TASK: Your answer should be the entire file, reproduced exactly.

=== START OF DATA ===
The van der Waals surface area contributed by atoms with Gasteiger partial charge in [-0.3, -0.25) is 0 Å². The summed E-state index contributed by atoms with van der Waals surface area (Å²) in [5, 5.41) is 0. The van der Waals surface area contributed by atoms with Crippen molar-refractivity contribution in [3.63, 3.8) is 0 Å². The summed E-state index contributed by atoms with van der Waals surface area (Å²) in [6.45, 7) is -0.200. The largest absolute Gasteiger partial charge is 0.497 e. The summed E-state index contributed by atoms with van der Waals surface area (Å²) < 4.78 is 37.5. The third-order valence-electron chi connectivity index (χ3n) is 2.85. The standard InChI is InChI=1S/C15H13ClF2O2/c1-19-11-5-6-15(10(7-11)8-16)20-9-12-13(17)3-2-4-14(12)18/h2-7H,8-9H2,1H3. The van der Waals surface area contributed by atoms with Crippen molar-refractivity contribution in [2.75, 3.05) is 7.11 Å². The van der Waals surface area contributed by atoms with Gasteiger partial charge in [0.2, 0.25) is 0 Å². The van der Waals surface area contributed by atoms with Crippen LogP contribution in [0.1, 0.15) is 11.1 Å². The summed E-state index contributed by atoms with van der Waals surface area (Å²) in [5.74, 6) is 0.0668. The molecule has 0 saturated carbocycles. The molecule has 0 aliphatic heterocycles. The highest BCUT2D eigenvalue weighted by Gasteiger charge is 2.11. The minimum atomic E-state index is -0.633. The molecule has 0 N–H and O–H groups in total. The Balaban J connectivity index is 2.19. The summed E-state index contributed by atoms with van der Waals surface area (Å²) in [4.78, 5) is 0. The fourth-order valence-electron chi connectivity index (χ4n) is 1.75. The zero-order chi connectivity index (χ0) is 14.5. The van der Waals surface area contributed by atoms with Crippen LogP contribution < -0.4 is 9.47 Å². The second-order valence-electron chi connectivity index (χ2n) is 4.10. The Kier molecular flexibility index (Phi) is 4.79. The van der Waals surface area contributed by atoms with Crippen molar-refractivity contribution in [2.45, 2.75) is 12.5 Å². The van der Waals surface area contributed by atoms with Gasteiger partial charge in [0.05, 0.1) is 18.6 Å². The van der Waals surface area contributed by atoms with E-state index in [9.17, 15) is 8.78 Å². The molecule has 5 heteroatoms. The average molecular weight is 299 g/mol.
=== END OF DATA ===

The van der Waals surface area contributed by atoms with Gasteiger partial charge in [-0.3, -0.25) is 0 Å². The summed E-state index contributed by atoms with van der Waals surface area (Å²) in [5, 5.41) is 0. The van der Waals surface area contributed by atoms with Crippen molar-refractivity contribution in [3.63, 3.8) is 0 Å². The summed E-state index contributed by atoms with van der Waals surface area (Å²) in [6.45, 7) is -0.200. The largest absolute Gasteiger partial charge is 0.497 e. The summed E-state index contributed by atoms with van der Waals surface area (Å²) < 4.78 is 37.5. The third-order valence-electron chi connectivity index (χ3n) is 2.85. The standard InChI is InChI=1S/C15H13ClF2O2/c1-19-11-5-6-15(10(7-11)8-16)20-9-12-13(17)3-2-4-14(12)18/h2-7H,8-9H2,1H3. The van der Waals surface area contributed by atoms with Crippen molar-refractivity contribution in [2.75, 3.05) is 7.11 Å². The van der Waals surface area contributed by atoms with Gasteiger partial charge in [0.2, 0.25) is 0 Å². The van der Waals surface area contributed by atoms with Crippen LogP contribution in [0.1, 0.15) is 11.1 Å². The summed E-state index contributed by atoms with van der Waals surface area (Å²) in [5.74, 6) is 0.0668. The molecule has 0 saturated carbocycles. The molecule has 0 aliphatic heterocycles. The highest BCUT2D eigenvalue weighted by Gasteiger charge is 2.11. The minimum atomic E-state index is -0.633. The molecule has 0 N–H and O–H groups in total. The Balaban J connectivity index is 2.19. The summed E-state index contributed by atoms with van der Waals surface area (Å²) in [4.78, 5) is 0. The fourth-order valence-electron chi connectivity index (χ4n) is 1.75. The zero-order chi connectivity index (χ0) is 14.5. The van der Waals surface area contributed by atoms with Crippen LogP contribution < -0.4 is 9.47 Å². The second-order valence-electron chi connectivity index (χ2n) is 4.10. The Kier molecular flexibility index (Phi) is 4.79. The van der Waals surface area contributed by atoms with Crippen molar-refractivity contribution in [2.45, 2.75) is 12.5 Å². The van der Waals surface area contributed by atoms with Gasteiger partial charge in [0.05, 0.1) is 18.6 Å². The van der Waals surface area contributed by atoms with E-state index in [9.17, 15) is 8.78 Å². The molecule has 5 heteroatoms. The average molecular weight is 299 g/mol.